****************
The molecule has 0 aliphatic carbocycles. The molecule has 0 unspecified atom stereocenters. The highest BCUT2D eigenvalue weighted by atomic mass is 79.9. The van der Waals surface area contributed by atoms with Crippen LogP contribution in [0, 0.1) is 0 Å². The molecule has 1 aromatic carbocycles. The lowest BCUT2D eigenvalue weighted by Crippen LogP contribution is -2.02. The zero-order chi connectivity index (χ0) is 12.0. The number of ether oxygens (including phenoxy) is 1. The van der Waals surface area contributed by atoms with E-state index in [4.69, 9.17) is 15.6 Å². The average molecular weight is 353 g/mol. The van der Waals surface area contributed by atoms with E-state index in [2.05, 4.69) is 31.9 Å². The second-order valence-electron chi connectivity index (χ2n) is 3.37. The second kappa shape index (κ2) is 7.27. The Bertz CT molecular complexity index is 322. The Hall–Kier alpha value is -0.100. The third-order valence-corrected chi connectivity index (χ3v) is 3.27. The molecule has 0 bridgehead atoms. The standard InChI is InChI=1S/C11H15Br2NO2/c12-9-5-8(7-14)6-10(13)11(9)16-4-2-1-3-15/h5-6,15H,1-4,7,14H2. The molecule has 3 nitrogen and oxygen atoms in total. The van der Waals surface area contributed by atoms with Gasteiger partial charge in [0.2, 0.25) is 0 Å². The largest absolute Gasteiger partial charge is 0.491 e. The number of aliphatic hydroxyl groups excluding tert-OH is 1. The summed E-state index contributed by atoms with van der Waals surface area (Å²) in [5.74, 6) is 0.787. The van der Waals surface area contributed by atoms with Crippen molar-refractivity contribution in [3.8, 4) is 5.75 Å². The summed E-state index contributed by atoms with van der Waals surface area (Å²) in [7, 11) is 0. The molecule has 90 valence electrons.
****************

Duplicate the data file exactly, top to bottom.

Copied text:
The molecule has 0 aliphatic carbocycles. The molecule has 0 unspecified atom stereocenters. The highest BCUT2D eigenvalue weighted by atomic mass is 79.9. The van der Waals surface area contributed by atoms with Crippen LogP contribution in [0, 0.1) is 0 Å². The molecule has 1 aromatic carbocycles. The lowest BCUT2D eigenvalue weighted by Crippen LogP contribution is -2.02. The zero-order chi connectivity index (χ0) is 12.0. The number of ether oxygens (including phenoxy) is 1. The van der Waals surface area contributed by atoms with E-state index in [4.69, 9.17) is 15.6 Å². The average molecular weight is 353 g/mol. The van der Waals surface area contributed by atoms with E-state index in [2.05, 4.69) is 31.9 Å². The second-order valence-electron chi connectivity index (χ2n) is 3.37. The second kappa shape index (κ2) is 7.27. The Bertz CT molecular complexity index is 322. The Hall–Kier alpha value is -0.100. The third-order valence-corrected chi connectivity index (χ3v) is 3.27. The molecule has 0 bridgehead atoms. The standard InChI is InChI=1S/C11H15Br2NO2/c12-9-5-8(7-14)6-10(13)11(9)16-4-2-1-3-15/h5-6,15H,1-4,7,14H2. The molecule has 3 nitrogen and oxygen atoms in total. The van der Waals surface area contributed by atoms with Gasteiger partial charge in [0.2, 0.25) is 0 Å². The largest absolute Gasteiger partial charge is 0.491 e. The number of aliphatic hydroxyl groups excluding tert-OH is 1. The summed E-state index contributed by atoms with van der Waals surface area (Å²) in [5.74, 6) is 0.787. The van der Waals surface area contributed by atoms with Crippen molar-refractivity contribution in [3.8, 4) is 5.75 Å². The summed E-state index contributed by atoms with van der Waals surface area (Å²) in [7, 11) is 0. The molecule has 90 valence electrons.